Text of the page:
Good teachers spend time educating their students to be self-sufficient. They make sure students have the information they need to make educated decisions.
Imagine that. All you have to do to be a good teacher is give your customers what they need to make confident choices.
“The most important thing a website owner can do to optimize their website for search engines is to optimize their site for their customers,” Super Savvy Carolyn said about SEO and website success.
Combine this type of customer-focused thinking with a willingness to show your family jewels – the information they need, and you’ve got the formula for customer recognition.
Customer-Focused Thinking + Transparency/Authenticity = Empowering Your Customers
To give your customers what they need to know, start by answering their questions. This means getting all the employees who are involved in any customer relations to write down all the questions they’ve been asked.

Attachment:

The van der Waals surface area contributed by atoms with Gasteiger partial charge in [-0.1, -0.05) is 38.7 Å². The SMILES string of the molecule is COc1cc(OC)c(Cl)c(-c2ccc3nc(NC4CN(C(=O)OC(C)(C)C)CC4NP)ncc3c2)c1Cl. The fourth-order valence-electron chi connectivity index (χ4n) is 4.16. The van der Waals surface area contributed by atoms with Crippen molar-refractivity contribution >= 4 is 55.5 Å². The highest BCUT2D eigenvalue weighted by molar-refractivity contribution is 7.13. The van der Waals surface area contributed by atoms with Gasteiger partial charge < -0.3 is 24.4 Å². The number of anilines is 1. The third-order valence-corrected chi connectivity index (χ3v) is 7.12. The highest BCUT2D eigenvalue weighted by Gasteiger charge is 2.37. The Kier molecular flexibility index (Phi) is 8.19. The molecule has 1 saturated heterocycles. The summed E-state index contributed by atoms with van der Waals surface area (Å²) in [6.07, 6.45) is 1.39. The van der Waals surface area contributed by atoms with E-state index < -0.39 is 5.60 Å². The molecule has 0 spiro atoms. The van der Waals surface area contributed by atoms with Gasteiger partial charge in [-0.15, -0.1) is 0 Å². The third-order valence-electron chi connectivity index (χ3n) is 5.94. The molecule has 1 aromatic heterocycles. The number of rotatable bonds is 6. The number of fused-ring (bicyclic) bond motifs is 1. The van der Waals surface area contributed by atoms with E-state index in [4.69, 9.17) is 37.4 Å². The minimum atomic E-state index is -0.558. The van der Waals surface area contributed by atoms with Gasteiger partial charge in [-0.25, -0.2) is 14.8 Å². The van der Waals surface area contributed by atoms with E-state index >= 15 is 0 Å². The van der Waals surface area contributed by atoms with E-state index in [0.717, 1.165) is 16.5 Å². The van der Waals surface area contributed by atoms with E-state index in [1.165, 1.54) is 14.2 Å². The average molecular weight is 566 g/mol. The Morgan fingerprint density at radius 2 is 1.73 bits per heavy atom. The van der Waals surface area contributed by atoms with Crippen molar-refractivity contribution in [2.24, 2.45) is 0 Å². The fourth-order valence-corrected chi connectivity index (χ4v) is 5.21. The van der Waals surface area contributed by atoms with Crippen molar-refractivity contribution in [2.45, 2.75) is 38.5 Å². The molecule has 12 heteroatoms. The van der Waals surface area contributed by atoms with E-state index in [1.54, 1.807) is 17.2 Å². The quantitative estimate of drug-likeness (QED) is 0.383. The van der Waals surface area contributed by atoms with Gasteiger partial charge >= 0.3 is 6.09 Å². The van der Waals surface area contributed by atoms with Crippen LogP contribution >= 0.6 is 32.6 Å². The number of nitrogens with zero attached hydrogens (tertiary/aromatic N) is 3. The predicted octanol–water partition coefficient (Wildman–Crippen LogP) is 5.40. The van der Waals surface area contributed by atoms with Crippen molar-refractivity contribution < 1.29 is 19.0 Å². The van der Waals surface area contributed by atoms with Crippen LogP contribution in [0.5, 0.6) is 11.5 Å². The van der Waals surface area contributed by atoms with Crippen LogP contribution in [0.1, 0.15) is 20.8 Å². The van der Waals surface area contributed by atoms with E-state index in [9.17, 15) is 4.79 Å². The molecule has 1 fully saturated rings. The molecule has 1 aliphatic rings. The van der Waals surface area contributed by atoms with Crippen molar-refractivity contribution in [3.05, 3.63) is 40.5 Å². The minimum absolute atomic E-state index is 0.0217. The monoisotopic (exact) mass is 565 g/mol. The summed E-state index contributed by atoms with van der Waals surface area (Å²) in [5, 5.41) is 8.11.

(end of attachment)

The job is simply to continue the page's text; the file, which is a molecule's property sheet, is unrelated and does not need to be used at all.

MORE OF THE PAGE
Every question is a potential blog post, centered around your customer’s concerns and how best to satisfy their needs. Every blog post is a way to optimize your website for the user experience.
Search engines are trying to deliver the best search experience to users. So when you provide relevant content – by answering their questions – the search engines will be more likely to deliver up your website.
So why don’t more businesses blog?
Three common objections to blogging for your business come up.
1. You’re scared.
Scared to reveal what you know and might be asked to tell. Like pricing. Or reasons not to buy from you. Or who your competitors are.
2. It takes time.
To understand your prospective customer’s questions, you need dialog between teams. You need time to make it happen.
3. It costs – and the returns are slow.
Businesses would rather choose the old route of simply buying an ad rather than taking the plunge and be the teacher. They would rather be a bystander and let the competition be the turtle that wins the race.
Have you experienced these objections? How have you managed to overcome them? We discussed Reason #1 last week, using Marcus Sheridan and his inground fiberglass pools as an example to winning your customer’s trust through honest information.
As Seth Godin said, “If your project or organization depends on knowing things that other people don’t know (but could find out if they wanted to), your days are probably numbered.”
Stay tuned for more Content Marketing 101 and help with Reason #2, and get started blogging for your business.
Thanks to Katlene Niven for her adorable Flickr photo.